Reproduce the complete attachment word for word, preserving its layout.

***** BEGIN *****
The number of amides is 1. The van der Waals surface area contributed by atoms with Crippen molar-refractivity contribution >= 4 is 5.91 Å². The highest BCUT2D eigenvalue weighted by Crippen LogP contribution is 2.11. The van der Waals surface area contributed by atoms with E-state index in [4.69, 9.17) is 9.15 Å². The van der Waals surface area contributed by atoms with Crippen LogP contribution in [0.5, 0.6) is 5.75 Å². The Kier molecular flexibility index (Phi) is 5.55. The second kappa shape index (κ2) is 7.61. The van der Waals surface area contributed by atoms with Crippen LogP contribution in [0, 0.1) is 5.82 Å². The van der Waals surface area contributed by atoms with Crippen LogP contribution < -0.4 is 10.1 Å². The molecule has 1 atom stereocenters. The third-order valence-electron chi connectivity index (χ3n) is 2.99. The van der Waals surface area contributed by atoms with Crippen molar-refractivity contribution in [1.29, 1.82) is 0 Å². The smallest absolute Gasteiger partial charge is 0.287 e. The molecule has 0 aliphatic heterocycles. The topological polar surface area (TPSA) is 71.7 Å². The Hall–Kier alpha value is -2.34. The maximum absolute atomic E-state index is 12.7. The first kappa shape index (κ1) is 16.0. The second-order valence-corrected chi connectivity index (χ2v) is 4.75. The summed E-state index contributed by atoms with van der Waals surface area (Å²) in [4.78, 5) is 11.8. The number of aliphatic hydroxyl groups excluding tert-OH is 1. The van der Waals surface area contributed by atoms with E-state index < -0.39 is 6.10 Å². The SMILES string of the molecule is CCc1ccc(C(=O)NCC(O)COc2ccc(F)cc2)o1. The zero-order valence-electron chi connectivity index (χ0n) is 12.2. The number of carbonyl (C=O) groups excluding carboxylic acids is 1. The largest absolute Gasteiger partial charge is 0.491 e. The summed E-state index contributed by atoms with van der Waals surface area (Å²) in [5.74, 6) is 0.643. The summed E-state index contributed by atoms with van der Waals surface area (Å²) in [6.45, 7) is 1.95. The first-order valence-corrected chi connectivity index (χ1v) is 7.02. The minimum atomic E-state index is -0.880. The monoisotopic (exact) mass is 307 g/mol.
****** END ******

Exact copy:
The number of amides is 1. The van der Waals surface area contributed by atoms with Crippen molar-refractivity contribution >= 4 is 5.91 Å². The highest BCUT2D eigenvalue weighted by Crippen LogP contribution is 2.11. The van der Waals surface area contributed by atoms with E-state index in [4.69, 9.17) is 9.15 Å². The van der Waals surface area contributed by atoms with Crippen LogP contribution in [0.5, 0.6) is 5.75 Å². The Kier molecular flexibility index (Phi) is 5.55. The second kappa shape index (κ2) is 7.61. The van der Waals surface area contributed by atoms with Crippen LogP contribution in [0, 0.1) is 5.82 Å². The van der Waals surface area contributed by atoms with Crippen LogP contribution < -0.4 is 10.1 Å². The molecule has 1 atom stereocenters. The third-order valence-electron chi connectivity index (χ3n) is 2.99. The van der Waals surface area contributed by atoms with Crippen molar-refractivity contribution in [1.29, 1.82) is 0 Å². The smallest absolute Gasteiger partial charge is 0.287 e. The molecule has 0 aliphatic heterocycles. The topological polar surface area (TPSA) is 71.7 Å². The Hall–Kier alpha value is -2.34. The maximum absolute atomic E-state index is 12.7. The first kappa shape index (κ1) is 16.0. The second-order valence-corrected chi connectivity index (χ2v) is 4.75. The summed E-state index contributed by atoms with van der Waals surface area (Å²) in [4.78, 5) is 11.8. The number of aliphatic hydroxyl groups excluding tert-OH is 1. The van der Waals surface area contributed by atoms with E-state index < -0.39 is 6.10 Å². The SMILES string of the molecule is CCc1ccc(C(=O)NCC(O)COc2ccc(F)cc2)o1. The zero-order valence-electron chi connectivity index (χ0n) is 12.2. The number of carbonyl (C=O) groups excluding carboxylic acids is 1. The largest absolute Gasteiger partial charge is 0.491 e. The summed E-state index contributed by atoms with van der Waals surface area (Å²) in [5.74, 6) is 0.643. The summed E-state index contributed by atoms with van der Waals surface area (Å²) in [6.45, 7) is 1.95. The first-order valence-corrected chi connectivity index (χ1v) is 7.02. The minimum atomic E-state index is -0.880. The monoisotopic (exact) mass is 307 g/mol.